With the proliferation of technology, investors can now directly access and invest in alternative investment opportunities. But how much of your portfolio should be made up of passion investments?

Generally speaking, allocating no more than 10% of a portfolio to alternative investments is considered appropriate. This is a large enough allocation to be impactful in terms of enhancing returns or helping to reduce risk, without being so large that it dominates the overall portfolio.

Remember that investing in your passions can carry risk, and should not be relied upon as a way to build wealth. The collectibles markets can be volatile and it’s easy to overlook the costs of insurance, storage and other necessities that dampen long-term returns. Passion investments should not be central elements of an overall portfolio.

Instead, it’s important to have a well-rounded low cost asset allocation which is designed to build and preserve wealth over the long term.

Many investors do hold significant collections of passion investments that are deeply meaningful to them and have appreciated in value over time. However, when choosing to invest in art, wine or other personal passions, it’s important to consider these holdings in the context of your broader portfolio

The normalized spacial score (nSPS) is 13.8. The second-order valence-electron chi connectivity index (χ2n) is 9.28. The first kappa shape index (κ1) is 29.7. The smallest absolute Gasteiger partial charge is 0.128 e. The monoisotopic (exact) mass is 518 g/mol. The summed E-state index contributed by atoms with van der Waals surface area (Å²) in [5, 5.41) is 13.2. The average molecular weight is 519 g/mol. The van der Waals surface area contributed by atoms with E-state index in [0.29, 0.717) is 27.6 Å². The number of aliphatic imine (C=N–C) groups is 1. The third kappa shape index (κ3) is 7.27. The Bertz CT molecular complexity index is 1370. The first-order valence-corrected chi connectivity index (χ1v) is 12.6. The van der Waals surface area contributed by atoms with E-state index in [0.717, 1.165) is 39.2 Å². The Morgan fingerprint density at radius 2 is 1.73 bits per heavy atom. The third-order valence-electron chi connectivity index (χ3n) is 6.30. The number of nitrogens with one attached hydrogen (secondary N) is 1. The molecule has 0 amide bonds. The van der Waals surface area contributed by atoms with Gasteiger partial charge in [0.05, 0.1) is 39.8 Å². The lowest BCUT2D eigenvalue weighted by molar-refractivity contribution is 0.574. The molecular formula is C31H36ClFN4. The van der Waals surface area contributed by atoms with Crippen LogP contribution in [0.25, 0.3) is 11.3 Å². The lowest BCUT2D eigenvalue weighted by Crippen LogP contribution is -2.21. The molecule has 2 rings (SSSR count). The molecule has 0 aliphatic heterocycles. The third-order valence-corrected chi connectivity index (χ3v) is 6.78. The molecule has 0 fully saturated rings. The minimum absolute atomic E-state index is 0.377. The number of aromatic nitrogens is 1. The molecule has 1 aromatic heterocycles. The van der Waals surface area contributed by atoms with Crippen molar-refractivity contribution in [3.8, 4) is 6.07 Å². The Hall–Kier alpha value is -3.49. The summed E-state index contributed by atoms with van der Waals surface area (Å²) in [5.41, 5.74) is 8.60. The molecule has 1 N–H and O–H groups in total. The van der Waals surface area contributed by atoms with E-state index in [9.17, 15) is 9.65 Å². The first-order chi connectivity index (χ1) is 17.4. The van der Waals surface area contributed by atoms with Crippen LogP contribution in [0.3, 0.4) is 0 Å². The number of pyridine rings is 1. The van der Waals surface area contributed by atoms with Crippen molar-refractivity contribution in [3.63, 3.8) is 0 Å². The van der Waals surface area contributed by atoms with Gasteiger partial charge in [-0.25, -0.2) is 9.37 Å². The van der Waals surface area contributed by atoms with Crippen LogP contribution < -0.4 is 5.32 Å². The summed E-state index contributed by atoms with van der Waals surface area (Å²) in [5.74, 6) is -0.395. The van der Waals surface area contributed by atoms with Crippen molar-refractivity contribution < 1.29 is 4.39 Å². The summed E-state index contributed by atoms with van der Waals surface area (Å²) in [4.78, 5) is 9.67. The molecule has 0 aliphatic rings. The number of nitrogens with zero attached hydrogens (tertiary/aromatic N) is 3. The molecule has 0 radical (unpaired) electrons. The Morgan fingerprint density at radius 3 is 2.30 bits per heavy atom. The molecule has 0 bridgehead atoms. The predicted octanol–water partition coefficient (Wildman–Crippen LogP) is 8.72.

The possibilities for diversification by way of passion investments are vast, however, we should do so in a fashion and style that does not put our wealth, savings, and investments under undesirable risk.

The term passion investment is actually pretty nonsensical. Passionate collectors and investors often have entirely different motivations for buying or holding on to anything,

What is true is that passion investing is ultimately about the joy of owning a particular asset.

If youre thinking about buying alternative assets or collectibles, perhaps it's best to ask yourself the question – Is it for love or money? 

My passion investment is wine. But it’s definitely more about the love than the money for me. I struggle to hold it for the long term!

To seek advice on investing in your passions, you should speak to an expert in that area. If you would like advice on how to create a low cost, well diversified portfolio, for long term wealth gain